Overall, there was substantial interest in the idea of a central database that contained monitoring data from different resource management agencies, including useful tags that would make searching for social and social-ecological monitoring programs easily accessible. There are familiar challenges to this approach, including a lack of sufficient resources to compile and categorize data and a shared methodology for consistent data reporting and terminology use across agencies. Future efforts could include convening related monitoring program representatives to coordinate and learn from one another, collect missing data, and identify best practices, challenges and opportunities for implementing  coordinated and inter-operable programs. The knowledge could be summarized and key recommendations crafted on how to best integrate social-ecological indicators in monitoring programs statewide for sustainable, effective and equitable natural resource management. 

As we begin to understand social-ecological integration better in the context of management, we may also begin to recognize how essential human connection is to the success of our management decisions. Exemplary cases, such as the Channel Islands Marine Protected Areas (see attachment below), demonstrate the usefulness of the relationship between social and environmental factors in real-world management applications.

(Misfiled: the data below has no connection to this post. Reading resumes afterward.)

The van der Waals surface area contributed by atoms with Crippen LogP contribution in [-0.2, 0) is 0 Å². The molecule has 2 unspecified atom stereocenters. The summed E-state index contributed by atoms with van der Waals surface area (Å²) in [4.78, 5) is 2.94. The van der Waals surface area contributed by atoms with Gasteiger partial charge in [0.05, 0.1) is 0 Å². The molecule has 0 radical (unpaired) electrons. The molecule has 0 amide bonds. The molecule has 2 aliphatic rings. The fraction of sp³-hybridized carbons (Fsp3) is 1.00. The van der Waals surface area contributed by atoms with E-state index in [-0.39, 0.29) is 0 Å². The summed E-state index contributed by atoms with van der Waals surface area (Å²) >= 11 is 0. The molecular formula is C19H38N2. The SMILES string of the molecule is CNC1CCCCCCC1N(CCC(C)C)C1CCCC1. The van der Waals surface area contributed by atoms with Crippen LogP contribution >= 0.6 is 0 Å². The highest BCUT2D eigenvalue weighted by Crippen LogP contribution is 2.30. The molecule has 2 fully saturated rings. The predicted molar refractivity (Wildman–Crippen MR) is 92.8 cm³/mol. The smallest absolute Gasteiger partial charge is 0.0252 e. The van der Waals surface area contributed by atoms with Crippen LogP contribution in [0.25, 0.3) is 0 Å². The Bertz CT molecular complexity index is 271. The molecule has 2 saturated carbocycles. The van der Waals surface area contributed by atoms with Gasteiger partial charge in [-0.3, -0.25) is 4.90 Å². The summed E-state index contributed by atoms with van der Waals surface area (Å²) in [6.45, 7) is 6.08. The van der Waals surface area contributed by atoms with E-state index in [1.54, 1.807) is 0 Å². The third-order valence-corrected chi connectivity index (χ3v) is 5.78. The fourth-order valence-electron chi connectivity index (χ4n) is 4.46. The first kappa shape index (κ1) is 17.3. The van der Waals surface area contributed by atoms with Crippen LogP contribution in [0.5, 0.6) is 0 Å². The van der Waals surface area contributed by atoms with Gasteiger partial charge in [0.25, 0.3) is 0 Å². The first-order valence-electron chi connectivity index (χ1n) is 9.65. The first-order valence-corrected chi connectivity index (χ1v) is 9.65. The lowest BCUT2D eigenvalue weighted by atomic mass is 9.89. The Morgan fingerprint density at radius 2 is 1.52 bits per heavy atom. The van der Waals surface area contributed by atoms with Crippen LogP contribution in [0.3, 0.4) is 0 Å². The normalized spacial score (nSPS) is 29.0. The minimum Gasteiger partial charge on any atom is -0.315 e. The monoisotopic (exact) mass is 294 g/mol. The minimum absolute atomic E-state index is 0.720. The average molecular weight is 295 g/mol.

Channels Islands.
Channel Islands. Photo courtesy of NOAA.

From cases like these, we learn the importance of consistently collecting social and ecological monitoring data so that trends can be captured, reported and interpreted in a way that increases the effectiveness of our management decisions. If we are to manage our landscapes as social-ecological systems, a shared methodology for reporting data and commitment to information exchange across monitoring programs statewide is paramount. Implications of the monitoring trends to the program, agency and community goals should be clearly communicated and used to adapt ongoing ecosystem-based management efforts. In doing so, we may be able to gradually restore a more sustainable relationship with the environment and more effective and equitable natural resource management. 


About California Sea Grant

NOAA’s California Sea Grant College Program funds marine research, education and outreach throughout California. Headquartered at Scripps Institution of Oceanography at the University of California San Diego, California Sea Grant is one of 34 Sea Grant programs in the National Oceanic and Atmospheric Administration (NOAA), U.S. Department of Commerce.